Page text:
THE Commission on Elections on Wednesday defended its plan to hold the National Canvassing center at The Manila Hotel, saying it would be cheaper than renting the government-owned Philippine International Convention Center.
Comelec spokesman James Jimenez made the statement after critics said moving the national canvassing center from the PICC to the Manila Hotel would be expensive.
“From what I know, the cost of getting the Manila Hotel Tent might actually be lower than renting the PICC,” Jimenez said.
He made his statement even as Comelec Chairman Andres Bautista appealed to the public to help enfranchise more voters in this year’s elections by supporting voter education-information activities and platforms.
“We are currently putting up posters that discuss steps in voting and some reminders in preparation for Election Day,” Bautista said.
“We want voters to come to the Voting Centers informed because we are really intent on making the voting process convenient for everyone, especially for those with limited mobility.”
Jimenez had advised the Comelec’s critics to research first before making unfair statements against the agency.
He said the Comelec plans to establish the national canvassing center not at the main hotel but at the tent outside where the media center covering the visit of Pope Francis in January 2015 was held.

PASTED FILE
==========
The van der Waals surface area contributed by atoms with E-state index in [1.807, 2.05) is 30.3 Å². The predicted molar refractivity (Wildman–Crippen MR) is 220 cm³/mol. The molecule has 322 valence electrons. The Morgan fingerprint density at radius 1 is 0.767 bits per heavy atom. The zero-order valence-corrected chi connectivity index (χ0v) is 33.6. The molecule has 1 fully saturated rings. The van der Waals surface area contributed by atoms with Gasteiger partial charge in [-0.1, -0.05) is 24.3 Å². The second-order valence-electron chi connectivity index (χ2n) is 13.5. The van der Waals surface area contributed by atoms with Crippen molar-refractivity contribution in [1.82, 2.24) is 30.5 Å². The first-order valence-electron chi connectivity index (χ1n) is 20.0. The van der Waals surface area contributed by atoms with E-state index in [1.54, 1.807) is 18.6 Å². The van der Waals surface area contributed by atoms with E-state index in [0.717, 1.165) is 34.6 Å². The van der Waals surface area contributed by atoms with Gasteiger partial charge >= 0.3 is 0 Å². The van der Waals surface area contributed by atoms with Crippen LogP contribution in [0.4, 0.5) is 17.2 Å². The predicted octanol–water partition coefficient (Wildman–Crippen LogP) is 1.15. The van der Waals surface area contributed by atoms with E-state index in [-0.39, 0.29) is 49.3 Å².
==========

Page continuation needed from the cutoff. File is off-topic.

“It’s just that The Manila Hotel owns the tent. It’s not actually going to be done in the hotel itself. Again, this is just a proposal and there is nothing final up to this moment,” Jimenez said.
Over the weekend, reports came out that Comelec Chairman Andres Bautista was looking at the possibility of transferring the national canvassing center from the PICC, where it had been held in previous elections, to the Manila Hotel.
The proposal was again criticized.
But Jimenez said the possibility of moving the national canvassing center was not entirely new as it had also been considered in the 2013 elections, when the SMX Convention Center was proposed as a possible venue. Sara Susanne D. Fabunan
“This is actually considered as routine work of the Comelec once we are already at this stage of preparing for the elections,” Jimenez said.
“In 2013 there were a lot of discussions but they did not prosper. In the end, we settled for the PICC Tent,” he said. Sara Susanne D. Fabunan